Modeling effects of soil, climate, and silviculture on growth ring specific gravity of Douglas-fir on a drought-prone site in Western Washington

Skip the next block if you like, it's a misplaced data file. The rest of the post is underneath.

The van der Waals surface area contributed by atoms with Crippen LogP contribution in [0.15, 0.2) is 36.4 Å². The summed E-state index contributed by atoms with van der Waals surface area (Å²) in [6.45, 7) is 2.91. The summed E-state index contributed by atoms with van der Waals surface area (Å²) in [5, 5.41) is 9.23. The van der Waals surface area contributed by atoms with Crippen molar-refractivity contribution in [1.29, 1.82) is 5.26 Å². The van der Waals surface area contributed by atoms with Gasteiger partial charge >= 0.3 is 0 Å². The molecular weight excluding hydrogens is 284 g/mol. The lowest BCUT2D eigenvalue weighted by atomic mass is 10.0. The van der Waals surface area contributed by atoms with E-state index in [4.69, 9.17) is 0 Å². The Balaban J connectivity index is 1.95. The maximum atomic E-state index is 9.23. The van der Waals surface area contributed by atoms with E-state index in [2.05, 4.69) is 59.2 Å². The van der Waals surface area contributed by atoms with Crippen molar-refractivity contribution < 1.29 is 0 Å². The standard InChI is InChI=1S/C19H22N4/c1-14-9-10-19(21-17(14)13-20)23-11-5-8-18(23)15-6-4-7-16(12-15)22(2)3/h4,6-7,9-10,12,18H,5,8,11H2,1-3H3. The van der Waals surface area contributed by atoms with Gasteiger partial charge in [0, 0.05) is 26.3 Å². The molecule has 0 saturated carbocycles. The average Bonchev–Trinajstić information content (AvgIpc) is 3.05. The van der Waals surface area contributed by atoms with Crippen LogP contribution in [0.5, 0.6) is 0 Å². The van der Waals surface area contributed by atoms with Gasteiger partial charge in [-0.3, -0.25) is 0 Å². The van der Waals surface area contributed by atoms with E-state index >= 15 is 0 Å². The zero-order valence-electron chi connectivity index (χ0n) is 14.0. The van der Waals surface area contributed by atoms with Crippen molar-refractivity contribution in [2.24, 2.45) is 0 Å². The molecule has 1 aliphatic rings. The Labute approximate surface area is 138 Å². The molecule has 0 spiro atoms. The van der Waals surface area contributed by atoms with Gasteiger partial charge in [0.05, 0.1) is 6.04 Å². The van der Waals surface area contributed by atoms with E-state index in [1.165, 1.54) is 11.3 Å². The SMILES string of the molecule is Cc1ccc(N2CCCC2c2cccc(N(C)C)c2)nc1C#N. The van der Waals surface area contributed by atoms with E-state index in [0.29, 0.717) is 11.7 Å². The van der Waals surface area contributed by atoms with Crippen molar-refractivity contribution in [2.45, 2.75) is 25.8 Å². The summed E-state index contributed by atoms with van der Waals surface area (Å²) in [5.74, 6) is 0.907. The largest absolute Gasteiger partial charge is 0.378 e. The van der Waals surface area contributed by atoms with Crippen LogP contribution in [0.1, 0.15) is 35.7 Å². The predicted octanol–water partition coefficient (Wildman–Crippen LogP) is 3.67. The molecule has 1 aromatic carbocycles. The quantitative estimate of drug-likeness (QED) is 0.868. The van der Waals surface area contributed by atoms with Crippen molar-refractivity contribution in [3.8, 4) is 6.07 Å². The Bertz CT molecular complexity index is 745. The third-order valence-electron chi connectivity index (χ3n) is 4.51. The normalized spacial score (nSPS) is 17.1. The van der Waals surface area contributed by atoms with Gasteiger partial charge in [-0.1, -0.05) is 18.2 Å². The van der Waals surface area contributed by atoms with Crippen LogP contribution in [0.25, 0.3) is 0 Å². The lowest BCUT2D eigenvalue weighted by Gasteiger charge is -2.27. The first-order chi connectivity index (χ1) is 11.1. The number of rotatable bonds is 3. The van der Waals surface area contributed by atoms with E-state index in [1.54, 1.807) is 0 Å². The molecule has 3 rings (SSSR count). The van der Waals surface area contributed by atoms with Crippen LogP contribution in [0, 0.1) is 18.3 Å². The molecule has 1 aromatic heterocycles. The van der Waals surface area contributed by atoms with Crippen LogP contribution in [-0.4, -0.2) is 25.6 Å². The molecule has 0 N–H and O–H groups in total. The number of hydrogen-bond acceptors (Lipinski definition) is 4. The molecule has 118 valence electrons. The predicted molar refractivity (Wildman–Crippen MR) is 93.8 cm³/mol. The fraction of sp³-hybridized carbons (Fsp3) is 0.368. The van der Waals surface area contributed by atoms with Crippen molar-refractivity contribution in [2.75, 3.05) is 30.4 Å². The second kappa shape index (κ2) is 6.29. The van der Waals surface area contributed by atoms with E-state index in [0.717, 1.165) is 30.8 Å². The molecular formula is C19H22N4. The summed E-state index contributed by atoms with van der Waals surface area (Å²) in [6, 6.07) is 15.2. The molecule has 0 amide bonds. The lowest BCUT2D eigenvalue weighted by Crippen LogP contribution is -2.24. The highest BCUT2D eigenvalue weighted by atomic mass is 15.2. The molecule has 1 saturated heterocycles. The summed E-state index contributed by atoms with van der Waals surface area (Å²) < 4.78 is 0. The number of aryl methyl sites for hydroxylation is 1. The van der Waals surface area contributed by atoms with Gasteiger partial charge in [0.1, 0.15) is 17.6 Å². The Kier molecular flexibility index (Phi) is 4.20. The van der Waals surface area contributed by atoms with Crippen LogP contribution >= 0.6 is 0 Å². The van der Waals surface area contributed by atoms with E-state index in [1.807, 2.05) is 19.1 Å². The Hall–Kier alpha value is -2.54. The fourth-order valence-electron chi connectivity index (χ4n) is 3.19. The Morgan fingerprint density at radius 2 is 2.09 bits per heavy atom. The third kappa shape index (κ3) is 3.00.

Because wood specific gravity (SG), also known as relative or basic density, is correlated with many physical and mechanical properties it is a widely used indicator of wood quality. Furthermore, because SG measures dry weight per unit green volume and dry wood contains about 49% carbon and 20 MJ/kg energy, SG is useful for converting tree volume to carbon and energy content equivalents. Although many studies have investigated variables affecting SG, few have developed models to predict SG at the local level from age, silvicultural treatment, and growing environment variables. This study developed a four-parameter logistic model with mixed effects to predict the specific gravity of annual growth rings (RSG) from forty six 76-year-old Douglas-fir (Pseudotsuga menziesii, Mirb. Franco) trees sampled from a thinning and biosolids fertilization experiment on a drought-prone site in Western Washington. RSG for up to sixty rings per tree was measured with X-ray densitometry on strips taken from disks removed from the top of the first 5 m log. Inter-annual RSG was modeled using treatment variables; local temperature, precipitation, and soil moisture deficit as growing environment variables; and ring number, area, width, and radius to the ring as tree variables. Ring age, ring area, March to May mean temperature, July soil moisture deficit, and whether or not biosolids had been applied were important predictors of RSG on this site. The equation for RSG can be easily converted to carbon or energy content equations by multiplying by the dry wood carbon and energy content factors.